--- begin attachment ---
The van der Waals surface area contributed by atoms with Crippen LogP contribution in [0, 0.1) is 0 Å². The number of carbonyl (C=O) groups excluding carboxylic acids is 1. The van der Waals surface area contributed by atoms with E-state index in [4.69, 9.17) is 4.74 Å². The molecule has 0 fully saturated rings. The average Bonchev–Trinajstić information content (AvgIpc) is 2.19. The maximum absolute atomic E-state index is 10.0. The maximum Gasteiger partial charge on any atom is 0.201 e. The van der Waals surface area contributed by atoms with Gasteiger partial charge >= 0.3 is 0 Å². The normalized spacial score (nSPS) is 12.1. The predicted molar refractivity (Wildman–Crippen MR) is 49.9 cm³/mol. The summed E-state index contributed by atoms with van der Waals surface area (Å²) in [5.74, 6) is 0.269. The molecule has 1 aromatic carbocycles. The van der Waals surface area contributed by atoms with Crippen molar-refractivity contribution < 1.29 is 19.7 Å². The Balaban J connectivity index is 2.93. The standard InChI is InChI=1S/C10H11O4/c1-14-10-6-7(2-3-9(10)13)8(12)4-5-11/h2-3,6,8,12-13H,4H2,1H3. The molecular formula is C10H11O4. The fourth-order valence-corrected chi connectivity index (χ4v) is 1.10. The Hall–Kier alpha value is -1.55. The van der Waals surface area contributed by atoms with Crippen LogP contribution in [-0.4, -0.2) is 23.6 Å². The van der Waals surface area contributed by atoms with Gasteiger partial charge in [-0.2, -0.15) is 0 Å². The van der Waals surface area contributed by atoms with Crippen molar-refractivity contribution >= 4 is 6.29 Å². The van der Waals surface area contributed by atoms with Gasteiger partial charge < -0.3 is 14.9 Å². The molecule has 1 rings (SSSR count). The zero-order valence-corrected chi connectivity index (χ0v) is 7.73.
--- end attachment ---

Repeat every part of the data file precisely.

The van der Waals surface area contributed by atoms with Crippen LogP contribution in [0, 0.1) is 0 Å². The number of carbonyl (C=O) groups excluding carboxylic acids is 1. The van der Waals surface area contributed by atoms with E-state index in [4.69, 9.17) is 4.74 Å². The molecule has 0 fully saturated rings. The average Bonchev–Trinajstić information content (AvgIpc) is 2.19. The maximum absolute atomic E-state index is 10.0. The maximum Gasteiger partial charge on any atom is 0.201 e. The van der Waals surface area contributed by atoms with Gasteiger partial charge >= 0.3 is 0 Å². The normalized spacial score (nSPS) is 12.1. The predicted molar refractivity (Wildman–Crippen MR) is 49.9 cm³/mol. The summed E-state index contributed by atoms with van der Waals surface area (Å²) in [5.74, 6) is 0.269. The molecule has 1 aromatic carbocycles. The van der Waals surface area contributed by atoms with Crippen molar-refractivity contribution < 1.29 is 19.7 Å². The Balaban J connectivity index is 2.93. The standard InChI is InChI=1S/C10H11O4/c1-14-10-6-7(2-3-9(10)13)8(12)4-5-11/h2-3,6,8,12-13H,4H2,1H3. The molecular formula is C10H11O4. The fourth-order valence-corrected chi connectivity index (χ4v) is 1.10. The Hall–Kier alpha value is -1.55. The van der Waals surface area contributed by atoms with Crippen LogP contribution in [-0.4, -0.2) is 23.6 Å². The van der Waals surface area contributed by atoms with Gasteiger partial charge in [-0.2, -0.15) is 0 Å². The van der Waals surface area contributed by atoms with Crippen molar-refractivity contribution >= 4 is 6.29 Å². The van der Waals surface area contributed by atoms with Gasteiger partial charge < -0.3 is 14.9 Å². The molecule has 1 rings (SSSR count). The zero-order valence-corrected chi connectivity index (χ0v) is 7.73.